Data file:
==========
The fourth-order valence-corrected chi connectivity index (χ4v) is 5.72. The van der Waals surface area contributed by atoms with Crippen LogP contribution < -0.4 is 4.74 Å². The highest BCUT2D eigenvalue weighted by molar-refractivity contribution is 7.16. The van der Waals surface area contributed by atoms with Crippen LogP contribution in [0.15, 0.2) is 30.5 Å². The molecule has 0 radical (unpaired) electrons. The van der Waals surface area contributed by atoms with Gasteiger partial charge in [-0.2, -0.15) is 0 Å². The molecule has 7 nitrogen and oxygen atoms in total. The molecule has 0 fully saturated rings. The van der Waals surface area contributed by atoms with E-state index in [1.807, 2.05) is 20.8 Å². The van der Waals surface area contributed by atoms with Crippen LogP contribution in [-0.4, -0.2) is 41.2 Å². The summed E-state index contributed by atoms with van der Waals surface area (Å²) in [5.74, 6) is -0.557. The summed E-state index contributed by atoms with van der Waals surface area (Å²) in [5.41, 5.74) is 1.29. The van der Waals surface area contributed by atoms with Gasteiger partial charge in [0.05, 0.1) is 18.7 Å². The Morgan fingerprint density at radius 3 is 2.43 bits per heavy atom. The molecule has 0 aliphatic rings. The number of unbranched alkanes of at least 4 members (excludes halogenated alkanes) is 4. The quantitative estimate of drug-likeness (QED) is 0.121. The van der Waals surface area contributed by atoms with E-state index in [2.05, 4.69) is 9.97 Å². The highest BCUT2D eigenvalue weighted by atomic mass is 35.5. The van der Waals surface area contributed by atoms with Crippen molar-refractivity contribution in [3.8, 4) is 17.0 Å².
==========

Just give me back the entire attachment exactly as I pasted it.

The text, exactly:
The fourth-order valence-corrected chi connectivity index (χ4v) is 5.72. The van der Waals surface area contributed by atoms with Crippen LogP contribution < -0.4 is 4.74 Å². The highest BCUT2D eigenvalue weighted by molar-refractivity contribution is 7.16. The van der Waals surface area contributed by atoms with Crippen LogP contribution in [0.15, 0.2) is 30.5 Å². The molecule has 0 radical (unpaired) electrons. The van der Waals surface area contributed by atoms with Gasteiger partial charge in [-0.2, -0.15) is 0 Å². The molecule has 7 nitrogen and oxygen atoms in total. The molecule has 0 fully saturated rings. The van der Waals surface area contributed by atoms with E-state index in [1.807, 2.05) is 20.8 Å². The van der Waals surface area contributed by atoms with Crippen LogP contribution in [-0.4, -0.2) is 41.2 Å². The summed E-state index contributed by atoms with van der Waals surface area (Å²) in [5.74, 6) is -0.557. The summed E-state index contributed by atoms with van der Waals surface area (Å²) in [5.41, 5.74) is 1.29. The van der Waals surface area contributed by atoms with Gasteiger partial charge in [0.05, 0.1) is 18.7 Å². The Morgan fingerprint density at radius 3 is 2.43 bits per heavy atom. The molecule has 0 aliphatic rings. The number of unbranched alkanes of at least 4 members (excludes halogenated alkanes) is 4. The quantitative estimate of drug-likeness (QED) is 0.121. The van der Waals surface area contributed by atoms with E-state index in [2.05, 4.69) is 9.97 Å². The highest BCUT2D eigenvalue weighted by atomic mass is 35.5. The van der Waals surface area contributed by atoms with Crippen molar-refractivity contribution in [3.8, 4) is 17.0 Å².